YP Letters: Juncker must be hoping to make our only option ‘no deal’

Crowds taking part in the People's Vote march for a second EU referendum at Trafalgar Square in central London.
Crowds taking part in the People's Vote march for a second EU referendum at Trafalgar Square in central London.
0
Have your say

From: C Allison, Huntington Road, York.

EU negotiators are leaning on the Taoiseach to magnify any technical difficulties over the Irish border but to put it in perspective 65 per cent of Ireland’s exports come to mainland Britain, and two per cent to Northern Ireland. Jean-Claude Juncker must have got the message that the UK is fully regaining self-government which would be impossible if we were to stay in a customs union. Thus he is hoping either to break up the UK which he cannot do, or make our only option “no deal”. Many politicians and businessmen agree with the head of WTO, Roberto Azevedo, that this is a feasible option, contrary to threats from Remainers and heads of a few businesses, totally lacking allegiance, who might prefer to re-locate in any case.

From: Mr FM Goulding, Vernon Street, Newark.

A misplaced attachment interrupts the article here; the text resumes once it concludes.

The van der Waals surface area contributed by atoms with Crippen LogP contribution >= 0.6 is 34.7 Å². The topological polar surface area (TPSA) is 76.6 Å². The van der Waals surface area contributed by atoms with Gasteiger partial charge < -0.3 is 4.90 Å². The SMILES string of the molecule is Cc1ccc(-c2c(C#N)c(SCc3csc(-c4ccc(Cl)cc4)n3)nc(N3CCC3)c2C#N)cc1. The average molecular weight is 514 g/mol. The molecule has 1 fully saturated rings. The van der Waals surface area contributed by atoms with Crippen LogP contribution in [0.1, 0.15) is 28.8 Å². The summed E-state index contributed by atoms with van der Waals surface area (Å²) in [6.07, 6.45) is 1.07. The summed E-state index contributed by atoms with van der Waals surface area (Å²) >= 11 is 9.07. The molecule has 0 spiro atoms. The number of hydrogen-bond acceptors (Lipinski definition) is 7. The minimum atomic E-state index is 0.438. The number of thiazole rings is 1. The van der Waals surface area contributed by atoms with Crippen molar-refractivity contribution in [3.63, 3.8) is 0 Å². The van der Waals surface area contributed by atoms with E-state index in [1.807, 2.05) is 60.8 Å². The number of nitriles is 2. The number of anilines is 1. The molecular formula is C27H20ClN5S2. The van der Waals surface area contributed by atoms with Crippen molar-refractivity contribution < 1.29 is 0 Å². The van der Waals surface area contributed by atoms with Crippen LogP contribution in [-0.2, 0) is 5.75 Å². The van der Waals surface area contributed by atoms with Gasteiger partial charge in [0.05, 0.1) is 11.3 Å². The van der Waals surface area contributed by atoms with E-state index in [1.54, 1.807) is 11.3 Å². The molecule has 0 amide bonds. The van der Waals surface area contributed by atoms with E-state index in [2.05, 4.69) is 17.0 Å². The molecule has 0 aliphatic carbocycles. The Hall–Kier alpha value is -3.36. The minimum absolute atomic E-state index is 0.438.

YOUR Friday commentator Bill Carmichael has frequently given his opinion on what he calls the “great Brexit rebellion”. Like many journalists on some anti-EU papers, he seems to concentrate on character assassination rather than constructive argument. Over the last two years The Yorkshire Post, through your respected financial, political and agricultural correspondents, have constructed many words of concern for the future of our country after the proposed departure from the EU. I have looked in vain for some reasonable response from Mr Carmichael but he seems more interested in “Tory Remainiacs”. Who am I? Just a pensioner that was employed by a Yorkshire firm which has greatly benefited from the EU membership.

From: Howard Scaife, Backstone Way, Ilkley.

AS I patrolled the border between East and West Germany on those cold winter nights in the 1960s, along with Canadian and USA Nato colleagues, Germans slept soundly in their warm beds. We would have been less than happy if we had known the Chancellor of Germany, when we voted to leave the EU, would not accept our country’s vote and demand we be punished to teach us a lesson and to deter others.

From: John Turley, Dronfield Woodhouse.

Simon Barber (The Yorkshire Post, June 21) appears to blame the Grenfell Tower fire on the EU. What next? If Britain suffers from a plague of locusts, followed by a sudden death of the first born, will this also be blamed on the EU?